What you may have already heard about Oblivion is true. It’s highly derivative and far from the best sci-fi movie in recent years. That’s not to say that it isn’t enjoyable. I had a great time watching the movie at the cinema. I just knew that it was no modern classic.
In the future, Earth has been attacked by aliens. The humans won the war, but the planet was destroyed thanks to chaos caused by the destruction of the moon and, eventually, nuclear weapons. Tom Cruise stars as Jack, a man who spends his days repairing drones that are required to protect and maintain filters removing water from Earth to send to Titan, where humans now live. Jack works and lives with Victoria (Andrea Riseborough) and the two of them are just a couple of weeks away from their “tour of duty”. Jack has questions, he even seems to have memories, despite his obligatory memory wipe five years ago. Victoria doesn’t. When something lands on Earth and Jack goes to investigate he discovers something that could change everything he knows, or thinks that he knows.
If you have even a passing familiarity with the works of Ray Bradbury and Philip K. Dick or any other sci-fi author influenced by him (and you probably do, even if you don’t know it) then there will be many moments during Oblivion when you start to get a feeling of deja vu. And before lots of sci-fi fans start to scream out other names of writers they consider to be better and/or more influential I will just say that Bradbury and Dick are the two I know most about. And you’d be hard pushed to find any better anyway.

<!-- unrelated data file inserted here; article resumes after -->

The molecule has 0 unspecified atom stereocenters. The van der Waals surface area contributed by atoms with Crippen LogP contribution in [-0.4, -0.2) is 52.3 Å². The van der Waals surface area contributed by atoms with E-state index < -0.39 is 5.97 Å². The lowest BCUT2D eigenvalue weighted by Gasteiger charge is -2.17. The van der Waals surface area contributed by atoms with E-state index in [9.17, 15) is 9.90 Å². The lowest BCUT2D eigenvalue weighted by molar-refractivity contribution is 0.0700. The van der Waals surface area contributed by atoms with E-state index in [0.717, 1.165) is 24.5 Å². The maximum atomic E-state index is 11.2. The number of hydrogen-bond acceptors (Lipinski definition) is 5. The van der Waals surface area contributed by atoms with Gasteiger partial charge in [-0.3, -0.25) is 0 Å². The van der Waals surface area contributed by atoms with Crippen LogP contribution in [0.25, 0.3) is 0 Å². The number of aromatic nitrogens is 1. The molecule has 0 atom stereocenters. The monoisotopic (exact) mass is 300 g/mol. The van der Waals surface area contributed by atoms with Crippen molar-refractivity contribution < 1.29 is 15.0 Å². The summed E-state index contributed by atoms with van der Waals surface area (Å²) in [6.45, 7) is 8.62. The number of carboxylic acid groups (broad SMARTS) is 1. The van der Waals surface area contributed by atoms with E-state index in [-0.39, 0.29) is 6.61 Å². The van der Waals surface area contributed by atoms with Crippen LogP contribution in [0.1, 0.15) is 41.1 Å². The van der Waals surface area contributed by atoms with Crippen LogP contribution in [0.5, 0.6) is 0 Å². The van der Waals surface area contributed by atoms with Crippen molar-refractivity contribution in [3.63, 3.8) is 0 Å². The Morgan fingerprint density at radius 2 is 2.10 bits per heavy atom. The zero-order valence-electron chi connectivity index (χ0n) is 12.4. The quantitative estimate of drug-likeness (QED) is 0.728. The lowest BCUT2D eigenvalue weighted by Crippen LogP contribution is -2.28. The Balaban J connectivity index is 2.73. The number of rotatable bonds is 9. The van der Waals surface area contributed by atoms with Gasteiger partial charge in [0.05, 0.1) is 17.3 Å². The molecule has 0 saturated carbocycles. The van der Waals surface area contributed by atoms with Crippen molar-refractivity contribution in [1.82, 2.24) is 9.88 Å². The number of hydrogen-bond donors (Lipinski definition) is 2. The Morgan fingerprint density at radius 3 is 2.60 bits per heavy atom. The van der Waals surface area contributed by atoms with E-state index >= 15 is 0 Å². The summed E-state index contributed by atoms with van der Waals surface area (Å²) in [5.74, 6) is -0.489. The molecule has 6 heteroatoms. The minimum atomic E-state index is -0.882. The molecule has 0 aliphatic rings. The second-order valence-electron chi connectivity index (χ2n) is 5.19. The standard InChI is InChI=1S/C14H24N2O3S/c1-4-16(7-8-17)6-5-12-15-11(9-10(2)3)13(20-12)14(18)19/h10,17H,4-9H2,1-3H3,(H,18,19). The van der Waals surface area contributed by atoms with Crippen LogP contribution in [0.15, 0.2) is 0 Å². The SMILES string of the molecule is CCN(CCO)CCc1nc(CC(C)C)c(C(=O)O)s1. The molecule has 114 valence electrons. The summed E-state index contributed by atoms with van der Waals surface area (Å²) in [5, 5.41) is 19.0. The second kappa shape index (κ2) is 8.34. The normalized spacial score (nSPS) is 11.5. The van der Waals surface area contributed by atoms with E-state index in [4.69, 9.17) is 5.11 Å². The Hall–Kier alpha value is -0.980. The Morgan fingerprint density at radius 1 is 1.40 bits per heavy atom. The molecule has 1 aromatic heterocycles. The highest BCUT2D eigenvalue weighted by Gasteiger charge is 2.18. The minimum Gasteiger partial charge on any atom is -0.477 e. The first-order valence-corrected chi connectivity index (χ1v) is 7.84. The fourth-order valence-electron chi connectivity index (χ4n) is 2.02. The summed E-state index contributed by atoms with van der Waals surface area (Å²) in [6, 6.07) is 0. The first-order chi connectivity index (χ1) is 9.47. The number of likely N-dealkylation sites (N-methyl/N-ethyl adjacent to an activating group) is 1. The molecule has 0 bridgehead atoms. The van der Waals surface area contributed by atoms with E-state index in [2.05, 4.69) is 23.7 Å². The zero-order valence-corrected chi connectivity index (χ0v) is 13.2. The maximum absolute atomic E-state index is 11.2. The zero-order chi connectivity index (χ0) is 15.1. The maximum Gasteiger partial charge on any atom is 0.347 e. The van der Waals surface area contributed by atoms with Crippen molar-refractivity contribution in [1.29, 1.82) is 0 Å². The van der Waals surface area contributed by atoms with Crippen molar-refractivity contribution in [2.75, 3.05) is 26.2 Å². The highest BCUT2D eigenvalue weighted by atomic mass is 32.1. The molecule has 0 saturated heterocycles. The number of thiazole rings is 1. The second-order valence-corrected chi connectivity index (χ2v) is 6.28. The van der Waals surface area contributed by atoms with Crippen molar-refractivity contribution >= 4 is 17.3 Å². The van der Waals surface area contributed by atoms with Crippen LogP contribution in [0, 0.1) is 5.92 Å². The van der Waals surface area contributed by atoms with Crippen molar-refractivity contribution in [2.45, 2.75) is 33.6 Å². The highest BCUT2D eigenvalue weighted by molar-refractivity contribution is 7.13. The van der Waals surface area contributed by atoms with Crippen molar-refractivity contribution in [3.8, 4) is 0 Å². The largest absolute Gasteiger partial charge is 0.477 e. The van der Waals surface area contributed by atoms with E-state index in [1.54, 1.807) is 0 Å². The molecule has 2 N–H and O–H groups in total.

Director Joseph Kosinski (who co-wrote the screenplay with Karl Gajdusek and Michale Arndt, and also developed the comic book – released to coincide with the release of the film – with Arvid Nelson) seems to be the guy to go to if you want really nice visuals with little substance backing them up. That worked just fine with Tron: Legacy (which had a full movie already setting things up and developing a fanbase), but Oblivion needs something more to it.
The cast all do a decent enough job. Cruise is in his standard Cruise mode (I resisted the Cruise control pun there), Riseborough is very good, Kurylenko is just fine and Morgan Freeman enjoys acting like Morpheus Sr. I’m not sure whether that last comment is good or bad, but I’m leaning towards the latter.
Essentially, Oblivion is a film that gets all of the technical aspects right, it just lacks some real heart. It’s almost there, Cruise does his best with his main role, but it falls short. Still, visuals that are always a real treat for the eyes and some decent moments throughout manage to keep it just above average.
DIRECTOR: JOSEPH KOSINSKI
WRITER: JOSEPH KOSINSKI, KARL GAJDUSEK, MICHAEL ARNDT
STARS: TOM CRUISE, ANDREA RISEBOROUGH, OLGA KURYLENKO, MORGAN FREEMAN, NIKOLAJ COSTER-WALDAU, MELISSA LEO, ZOE BELL
RUNTIME: 126 MINS APPROX